Ben is the only member of the Loman family to ever achieve any real success. Subsequently, and regardless of being rather of an enigma, he is essentially mythologized in the mind of Willy. Few information are referred to as to what genuine success he ever achieved but for Willy it is what Ben represents that is important. The extremely personification of the American Dream for the Loman household, Ben went off to make his fortune early in life and did precisely that. Not by the way, nevertheless, he achieved that American Dream not in America but rather, in Africa. Suggesting that possibly Willy’s idea of success in America had already been supplanted by the business ideal, Ben obtained his fortune not in the neighboring fields and byways of Willy’s world but rather, countless miles from the culture that put behind bars Willy. Nevertheless, the memory of Ben serves to supply Willy with a blueprint, albeit an unclear one at best, of what it takes to attain extraordinary success. Ben was a male’s male– rugged and positive. Even his description of his own success is stripped down to its barest essentials, summed up by declaring, “When I was seventeen I walked into the jungle, and when I was twenty-one I went out. And by God I was abundant.”( What exactly Ben performed in the jungle is a secret. The only certainties relative to him are his function as the symptom of all that Willy desires and, as such, his validation of Willy’s unattainable dreams. Had Willy chosen Ben to Alaska, when managed the chance, would he too have attained amazing wealth? The answer is unidentified however in Willy’s mind, there is little doubt. Likewise of note is that Ben is the only character in the entire play that refers to Willy as William, possibly recommending a greater level of respect managed to an effective man. Willy is the common man, relegated to the boundaries of economic weakness, whereas William remained in lots of ways the capacity for success that went unfulfilled2E It’s a large part of Willy’s dream to attain the respect and adoration of his peers, to be revered; yet he is ultimately just an useless remnant of his unsuccessful dreams, unable to increase above the juvenile moniker of Willy.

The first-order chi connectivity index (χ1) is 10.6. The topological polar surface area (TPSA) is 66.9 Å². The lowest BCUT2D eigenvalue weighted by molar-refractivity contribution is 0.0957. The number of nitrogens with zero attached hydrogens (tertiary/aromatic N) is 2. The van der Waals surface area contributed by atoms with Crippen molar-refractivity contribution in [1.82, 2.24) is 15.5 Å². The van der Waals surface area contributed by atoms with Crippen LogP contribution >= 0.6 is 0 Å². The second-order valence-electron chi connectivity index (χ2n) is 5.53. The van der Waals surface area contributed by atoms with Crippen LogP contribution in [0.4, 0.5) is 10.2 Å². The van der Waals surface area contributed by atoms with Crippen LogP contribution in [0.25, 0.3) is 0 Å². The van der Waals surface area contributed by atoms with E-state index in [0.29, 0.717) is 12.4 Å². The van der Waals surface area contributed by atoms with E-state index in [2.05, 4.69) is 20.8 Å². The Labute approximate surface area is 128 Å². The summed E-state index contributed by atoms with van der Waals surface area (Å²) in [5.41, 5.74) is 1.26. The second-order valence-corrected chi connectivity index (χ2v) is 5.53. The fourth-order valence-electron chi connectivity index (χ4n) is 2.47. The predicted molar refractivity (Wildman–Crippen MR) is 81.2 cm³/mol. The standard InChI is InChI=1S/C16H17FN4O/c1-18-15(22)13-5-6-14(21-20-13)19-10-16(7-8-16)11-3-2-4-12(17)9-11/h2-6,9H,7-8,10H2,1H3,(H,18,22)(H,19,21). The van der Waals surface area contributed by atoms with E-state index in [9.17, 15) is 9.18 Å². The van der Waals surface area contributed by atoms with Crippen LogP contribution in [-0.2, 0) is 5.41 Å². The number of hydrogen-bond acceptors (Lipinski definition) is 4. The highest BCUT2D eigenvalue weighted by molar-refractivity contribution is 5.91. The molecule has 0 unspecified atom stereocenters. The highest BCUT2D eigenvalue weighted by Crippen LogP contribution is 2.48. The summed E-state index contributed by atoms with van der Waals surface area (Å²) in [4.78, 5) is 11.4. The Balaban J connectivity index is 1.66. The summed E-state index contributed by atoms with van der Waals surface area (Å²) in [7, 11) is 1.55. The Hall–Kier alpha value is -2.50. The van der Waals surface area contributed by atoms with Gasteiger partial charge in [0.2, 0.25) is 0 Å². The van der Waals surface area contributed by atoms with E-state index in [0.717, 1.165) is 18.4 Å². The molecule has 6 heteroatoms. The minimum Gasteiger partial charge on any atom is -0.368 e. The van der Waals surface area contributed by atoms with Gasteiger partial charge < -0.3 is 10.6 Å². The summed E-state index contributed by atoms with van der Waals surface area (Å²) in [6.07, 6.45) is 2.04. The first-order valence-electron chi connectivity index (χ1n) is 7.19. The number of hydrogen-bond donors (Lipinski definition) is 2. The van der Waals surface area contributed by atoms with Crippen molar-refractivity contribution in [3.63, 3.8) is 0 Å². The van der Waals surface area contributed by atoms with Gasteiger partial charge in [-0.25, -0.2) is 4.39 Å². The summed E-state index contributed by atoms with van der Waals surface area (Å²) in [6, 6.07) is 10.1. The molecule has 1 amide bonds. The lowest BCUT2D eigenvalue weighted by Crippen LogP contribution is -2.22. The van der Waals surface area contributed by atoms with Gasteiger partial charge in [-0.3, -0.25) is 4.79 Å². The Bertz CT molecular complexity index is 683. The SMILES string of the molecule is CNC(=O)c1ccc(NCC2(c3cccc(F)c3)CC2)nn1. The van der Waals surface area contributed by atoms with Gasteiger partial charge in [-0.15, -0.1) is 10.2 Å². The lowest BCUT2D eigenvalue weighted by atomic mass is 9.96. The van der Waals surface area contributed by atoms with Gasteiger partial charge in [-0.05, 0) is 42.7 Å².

Just as Ben represents the American Dream of Willy’s awareness, Charley represents the awareness of the dream as formulated in the boardrooms of business America. Willy’s foil, Charley lives his life lacking lofty aspirations. All he wants is a pleased, steady life free of financial obligation which is precisely what he attains. Though by no indicates an abundant guy, Charley is nevertheless several rungs up the economic ladder from the bottom action Willy occupies. For Charley, there is no comparable to Ben, no imagine attaining wealth in the frontier of the past, no archetype to be compared to. Rather, Charley is a prepared participant in the corporate culture and the suburban life it involves. Unlike Willy, Charley is content with his Chevrolet, his whipped cheese, and all the other trappings that lead Willy to see himself as a failure. Most notably, Charley recognizes the shifting happening, recognizing that being well liked and athletic is no longer adequate to achieve success in the modern America. Rather of motivating his kid to be a male’s guy– like Willy does– Charley sees the value of education. In the reformulated America, a guy has the ability to set himself apart not by the strength of his muscles or appeal of his smile but rather, by the capacity of his mind and breadth of understanding. Late in the play, when Willy refuses Charley’s deals of assistance and work, the sharp philosophical distinctions of the two characters are highlighted. Willy can decline the assistance, not as a by-product of his wearing down sanity however rather, on principle. Acceptance would amount acknowledging Charley’s unambitious philosophy to be the appropriate one, best fit for the age the 2 males occupy, and that is an admission Willy’s pride would never permit him to make.